We expect others to do the same.
It’s part of our professional culture.
But it’s sort of weird that we imagine emotion to be irrelevant in the workplace, because we’re not robots.
People are emotional.
We can be far more effective by paying attention to emotional cues. They are windows into how people are thinking.
They are often the fastest, most-effective, and most direct way to communicate.
And they often reveal lots of crucial information. Things that people aren’t saying out loud.
Tuning into these cues is what’s commonly referred to as “reading the room.” It’s how you assess individuals and groups on an emotional level.
It’s how you find out if people are engaged, confused, upset, delighted, concerned.
You can read the room and use it to your advantage. You have the powers of observation necessary to do this, because you’re human too.
If you pay attention on this level to people in a meeting, you can learn an enormous amount.
If you watch for the signs, you will see them.
You will see that someone draws back and closes their body language when they don’t like what is being said in a meeting.
You will notice someone displaying dominant body language when they want to assert themselves.
You will also see conflict. Someone will say that they agree with you, but be sitting with their arms crossed and reluctant perhaps avoid eye contact.
Hmmm… what are they really saying?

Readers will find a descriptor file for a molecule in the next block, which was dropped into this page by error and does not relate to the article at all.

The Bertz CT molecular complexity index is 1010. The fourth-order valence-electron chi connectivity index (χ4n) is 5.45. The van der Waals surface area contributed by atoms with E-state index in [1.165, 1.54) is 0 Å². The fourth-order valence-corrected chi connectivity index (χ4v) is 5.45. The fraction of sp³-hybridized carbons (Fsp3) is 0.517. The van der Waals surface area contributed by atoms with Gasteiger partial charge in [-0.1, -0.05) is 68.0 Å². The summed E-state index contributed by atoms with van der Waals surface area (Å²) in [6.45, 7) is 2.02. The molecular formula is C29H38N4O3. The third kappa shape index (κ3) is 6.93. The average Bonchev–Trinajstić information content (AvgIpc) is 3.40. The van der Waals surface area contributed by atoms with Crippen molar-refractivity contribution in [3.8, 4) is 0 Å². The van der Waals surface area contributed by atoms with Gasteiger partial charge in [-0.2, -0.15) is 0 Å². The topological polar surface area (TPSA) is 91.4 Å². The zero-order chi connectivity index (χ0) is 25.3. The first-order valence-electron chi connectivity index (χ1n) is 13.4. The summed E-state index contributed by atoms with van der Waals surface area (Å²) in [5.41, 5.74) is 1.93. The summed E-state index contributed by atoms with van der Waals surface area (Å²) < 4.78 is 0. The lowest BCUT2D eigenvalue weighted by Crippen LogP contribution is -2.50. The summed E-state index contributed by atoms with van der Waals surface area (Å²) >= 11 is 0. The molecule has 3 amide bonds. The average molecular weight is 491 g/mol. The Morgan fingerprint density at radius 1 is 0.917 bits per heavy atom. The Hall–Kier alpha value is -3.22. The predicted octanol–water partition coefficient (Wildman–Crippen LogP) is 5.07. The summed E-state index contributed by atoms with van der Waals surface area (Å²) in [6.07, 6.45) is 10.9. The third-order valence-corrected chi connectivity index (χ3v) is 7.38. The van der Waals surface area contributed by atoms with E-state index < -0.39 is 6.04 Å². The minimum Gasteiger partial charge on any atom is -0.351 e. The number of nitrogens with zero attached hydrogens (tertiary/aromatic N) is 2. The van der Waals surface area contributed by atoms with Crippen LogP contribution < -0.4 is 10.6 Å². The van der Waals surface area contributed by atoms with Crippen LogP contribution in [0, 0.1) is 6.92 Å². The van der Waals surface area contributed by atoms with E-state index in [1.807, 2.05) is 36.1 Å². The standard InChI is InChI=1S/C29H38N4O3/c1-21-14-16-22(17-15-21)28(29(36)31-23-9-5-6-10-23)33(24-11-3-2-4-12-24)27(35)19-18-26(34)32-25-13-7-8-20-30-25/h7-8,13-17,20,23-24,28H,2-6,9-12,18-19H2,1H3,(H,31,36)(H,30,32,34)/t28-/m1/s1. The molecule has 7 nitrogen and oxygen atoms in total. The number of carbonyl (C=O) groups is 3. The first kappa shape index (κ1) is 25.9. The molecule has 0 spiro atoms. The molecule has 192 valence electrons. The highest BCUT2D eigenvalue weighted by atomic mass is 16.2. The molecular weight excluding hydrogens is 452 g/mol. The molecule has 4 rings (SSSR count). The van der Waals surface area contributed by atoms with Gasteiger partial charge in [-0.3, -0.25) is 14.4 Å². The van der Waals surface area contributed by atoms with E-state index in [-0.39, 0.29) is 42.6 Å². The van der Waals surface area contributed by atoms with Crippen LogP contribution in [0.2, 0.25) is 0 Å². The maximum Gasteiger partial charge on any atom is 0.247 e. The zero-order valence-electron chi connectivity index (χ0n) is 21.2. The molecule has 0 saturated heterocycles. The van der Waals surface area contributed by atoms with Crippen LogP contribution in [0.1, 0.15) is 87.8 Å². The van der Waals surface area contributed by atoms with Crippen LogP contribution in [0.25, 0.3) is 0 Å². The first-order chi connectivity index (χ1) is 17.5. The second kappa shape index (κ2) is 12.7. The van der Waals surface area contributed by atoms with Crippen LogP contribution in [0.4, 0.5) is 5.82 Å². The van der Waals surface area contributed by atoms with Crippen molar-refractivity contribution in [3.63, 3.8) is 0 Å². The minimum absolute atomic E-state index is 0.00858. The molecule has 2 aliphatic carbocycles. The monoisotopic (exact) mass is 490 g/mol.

Someone will speak in sophisticated language when simple language would do. Which person is behind you 100%?
Is it the one who says, “I think that idea is quite sound and could promote our interests well,” or the one who simply says, “I like it!”
You will see someone who has a question or concern. It will be clear from their facial expression. You know the look.
If you are not watching, you will miss a lot.
It’s better to keep your head up, to scan the room, to make eye contact, than it is to monitor your notes.
If you are not listening carefully, you will miss a lot too. How something is said is just as important (maybe more important) than what is being said.
A good way to practice is to compare notes with a colleague after a meeting.
I have found that, many times, others paid quite careful attention to what was being said while I had been paying careful to how it was being said and to the display and interplay of nonverbal communication.
As I shared my observations with colleagues, they’d start to pick up on the nonverbal stuff too, often with great results. They would learn much more from meetings by doing so.
They would have a much more complete picture and more informed strategies for moving forward afterward.
Even more encouraging, as the skill is practiced, it improves. Soon enough it becomes sort of second-nature.
Which is funny, because we’re training ourselves to do something that is natural in the first place.